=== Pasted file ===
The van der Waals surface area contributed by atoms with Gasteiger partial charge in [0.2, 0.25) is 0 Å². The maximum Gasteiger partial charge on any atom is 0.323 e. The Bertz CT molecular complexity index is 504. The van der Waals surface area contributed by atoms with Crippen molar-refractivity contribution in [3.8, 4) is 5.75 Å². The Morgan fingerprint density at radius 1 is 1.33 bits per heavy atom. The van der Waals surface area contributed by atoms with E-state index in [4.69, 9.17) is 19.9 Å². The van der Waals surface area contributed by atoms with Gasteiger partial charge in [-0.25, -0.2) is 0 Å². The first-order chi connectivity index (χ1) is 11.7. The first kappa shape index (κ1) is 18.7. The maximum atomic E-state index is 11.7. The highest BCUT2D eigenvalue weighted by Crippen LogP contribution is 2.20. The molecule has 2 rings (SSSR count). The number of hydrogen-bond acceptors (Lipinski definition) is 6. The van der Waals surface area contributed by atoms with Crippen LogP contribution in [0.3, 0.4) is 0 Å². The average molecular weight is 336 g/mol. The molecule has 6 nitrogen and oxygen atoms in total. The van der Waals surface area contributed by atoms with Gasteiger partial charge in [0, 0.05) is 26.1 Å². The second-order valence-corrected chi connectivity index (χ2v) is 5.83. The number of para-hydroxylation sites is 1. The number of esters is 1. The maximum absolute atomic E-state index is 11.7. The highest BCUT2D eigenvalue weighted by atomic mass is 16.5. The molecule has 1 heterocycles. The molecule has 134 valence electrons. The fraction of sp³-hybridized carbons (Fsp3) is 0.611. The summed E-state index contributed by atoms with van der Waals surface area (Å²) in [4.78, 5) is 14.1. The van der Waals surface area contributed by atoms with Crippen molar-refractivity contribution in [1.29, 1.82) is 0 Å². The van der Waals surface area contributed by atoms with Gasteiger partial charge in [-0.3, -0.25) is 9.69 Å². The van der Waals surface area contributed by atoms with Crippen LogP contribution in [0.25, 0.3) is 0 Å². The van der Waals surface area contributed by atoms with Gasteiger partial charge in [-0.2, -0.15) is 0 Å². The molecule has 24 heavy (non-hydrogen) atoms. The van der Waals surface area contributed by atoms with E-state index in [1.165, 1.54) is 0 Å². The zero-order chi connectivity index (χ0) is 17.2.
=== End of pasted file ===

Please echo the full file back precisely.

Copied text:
The van der Waals surface area contributed by atoms with Gasteiger partial charge in [0.2, 0.25) is 0 Å². The maximum Gasteiger partial charge on any atom is 0.323 e. The Bertz CT molecular complexity index is 504. The van der Waals surface area contributed by atoms with Crippen molar-refractivity contribution in [3.8, 4) is 5.75 Å². The Morgan fingerprint density at radius 1 is 1.33 bits per heavy atom. The van der Waals surface area contributed by atoms with E-state index in [4.69, 9.17) is 19.9 Å². The van der Waals surface area contributed by atoms with Gasteiger partial charge in [-0.25, -0.2) is 0 Å². The first-order chi connectivity index (χ1) is 11.7. The first kappa shape index (κ1) is 18.7. The maximum atomic E-state index is 11.7. The highest BCUT2D eigenvalue weighted by Crippen LogP contribution is 2.20. The molecule has 2 rings (SSSR count). The number of hydrogen-bond acceptors (Lipinski definition) is 6. The van der Waals surface area contributed by atoms with Crippen LogP contribution in [0.3, 0.4) is 0 Å². The average molecular weight is 336 g/mol. The molecule has 6 nitrogen and oxygen atoms in total. The van der Waals surface area contributed by atoms with Gasteiger partial charge in [0, 0.05) is 26.1 Å². The second-order valence-corrected chi connectivity index (χ2v) is 5.83. The number of para-hydroxylation sites is 1. The number of esters is 1. The maximum absolute atomic E-state index is 11.7. The highest BCUT2D eigenvalue weighted by atomic mass is 16.5. The molecule has 1 heterocycles. The molecule has 134 valence electrons. The fraction of sp³-hybridized carbons (Fsp3) is 0.611. The summed E-state index contributed by atoms with van der Waals surface area (Å²) in [4.78, 5) is 14.1. The van der Waals surface area contributed by atoms with Crippen molar-refractivity contribution in [1.29, 1.82) is 0 Å². The van der Waals surface area contributed by atoms with Gasteiger partial charge in [-0.3, -0.25) is 9.69 Å². The van der Waals surface area contributed by atoms with Crippen LogP contribution in [0.25, 0.3) is 0 Å². The van der Waals surface area contributed by atoms with Gasteiger partial charge in [-0.2, -0.15) is 0 Å². The molecule has 24 heavy (non-hydrogen) atoms. The van der Waals surface area contributed by atoms with E-state index in [1.165, 1.54) is 0 Å². The zero-order chi connectivity index (χ0) is 17.2.